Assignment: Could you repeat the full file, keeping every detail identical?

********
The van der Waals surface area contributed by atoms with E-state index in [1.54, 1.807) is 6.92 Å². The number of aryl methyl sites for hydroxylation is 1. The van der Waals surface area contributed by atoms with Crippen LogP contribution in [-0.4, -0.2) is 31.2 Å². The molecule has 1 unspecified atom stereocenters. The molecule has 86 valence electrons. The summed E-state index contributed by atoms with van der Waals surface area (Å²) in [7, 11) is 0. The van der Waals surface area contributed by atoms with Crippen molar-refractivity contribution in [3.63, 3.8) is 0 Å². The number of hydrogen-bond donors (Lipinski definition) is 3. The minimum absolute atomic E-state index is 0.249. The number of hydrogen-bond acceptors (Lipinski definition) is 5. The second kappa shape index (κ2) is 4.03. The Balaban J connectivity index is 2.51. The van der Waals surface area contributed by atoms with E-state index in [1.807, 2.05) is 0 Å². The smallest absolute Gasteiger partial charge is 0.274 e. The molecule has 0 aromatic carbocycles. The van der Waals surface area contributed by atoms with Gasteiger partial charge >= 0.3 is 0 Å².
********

The van der Waals surface area contributed by atoms with E-state index in [1.54, 1.807) is 6.92 Å². The number of aryl methyl sites for hydroxylation is 1. The van der Waals surface area contributed by atoms with Crippen LogP contribution in [-0.4, -0.2) is 31.2 Å². The molecule has 1 unspecified atom stereocenters. The molecule has 86 valence electrons. The summed E-state index contributed by atoms with van der Waals surface area (Å²) in [7, 11) is 0. The van der Waals surface area contributed by atoms with Crippen molar-refractivity contribution in [3.63, 3.8) is 0 Å². The number of hydrogen-bond donors (Lipinski definition) is 3. The minimum absolute atomic E-state index is 0.249. The number of hydrogen-bond acceptors (Lipinski definition) is 5. The second kappa shape index (κ2) is 4.03. The Balaban J connectivity index is 2.51. The van der Waals surface area contributed by atoms with E-state index in [1.807, 2.05) is 0 Å². The smallest absolute Gasteiger partial charge is 0.274 e. The molecule has 0 aromatic carbocycles. The van der Waals surface area contributed by atoms with Gasteiger partial charge >= 0.3 is 0 Å².